Weekend Roundup

Gordon Govier has an excellent article on Eilat Mazar and her work in Jerusalem over the last 20 years. Though sympathetic to this secular defender of the Bible, Govier cites some of her detractors and describes the latest twist.

According to provisional results, the Dead Sea did not receive enough votes to be named one of the New 7 Wonders of Nature.

Donald Brake is writing a series of articles on the life of Jesus in the Holy Land. This week’s article in the Washington Times explains how one can evaluate the accuracy of tradition, specifically in connection with the Church of the Nativity in Bethlehem.

Joe Yudin has a good column this week on Mount Gilboa, though I cannot agree that the witch knew the future.

This week’s radio program LandMinds with Barnea and David features interviews with the president of ASOR Tim Harrison, Yisrael “Winky” Medad, and Israel Finkelstein.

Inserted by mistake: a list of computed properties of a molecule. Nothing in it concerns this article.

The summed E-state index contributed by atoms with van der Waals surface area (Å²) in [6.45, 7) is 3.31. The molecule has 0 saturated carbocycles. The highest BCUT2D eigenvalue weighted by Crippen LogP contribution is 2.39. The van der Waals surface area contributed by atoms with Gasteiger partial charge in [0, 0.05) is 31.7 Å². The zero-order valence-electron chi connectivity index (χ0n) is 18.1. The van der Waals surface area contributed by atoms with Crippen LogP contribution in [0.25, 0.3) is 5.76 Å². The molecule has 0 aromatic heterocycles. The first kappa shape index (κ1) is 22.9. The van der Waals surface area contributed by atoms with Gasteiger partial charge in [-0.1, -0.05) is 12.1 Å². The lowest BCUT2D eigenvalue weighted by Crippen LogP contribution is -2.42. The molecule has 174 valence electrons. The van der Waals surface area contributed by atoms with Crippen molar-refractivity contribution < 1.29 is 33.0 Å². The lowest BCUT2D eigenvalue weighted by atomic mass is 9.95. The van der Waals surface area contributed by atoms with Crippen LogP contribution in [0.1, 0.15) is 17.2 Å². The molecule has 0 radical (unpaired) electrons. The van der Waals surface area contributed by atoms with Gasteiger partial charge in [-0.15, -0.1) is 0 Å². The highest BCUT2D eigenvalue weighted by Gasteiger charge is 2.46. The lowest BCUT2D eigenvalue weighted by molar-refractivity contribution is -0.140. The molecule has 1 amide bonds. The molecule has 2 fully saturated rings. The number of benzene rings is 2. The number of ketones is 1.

Forward reviews the Dead Sea Scroll exhibit currently in New York City.

Dan Bahat explains the political nature of archaeology in an interview with the Canadian Jewish News.

The Hagia Sophia may become a mosque again.

Every day 35,000 tons of raw sewage flow down the Kidron Valley from Jerusalem, according to a video report in the Jerusalem Post.

Israeli scientists are growing trees in the Arabah in order to improve the environment.

The Biblical Archaeology Society has announced its 2011 Publication Awards Winners for Best Scholarly Book on Archaeology, Best Popular Book on Archaeology, Best Book Relating to the Hebrew Bible, and Best Book Relating to the New Testament.

HT: Jack Sasson, Joseph Lauer


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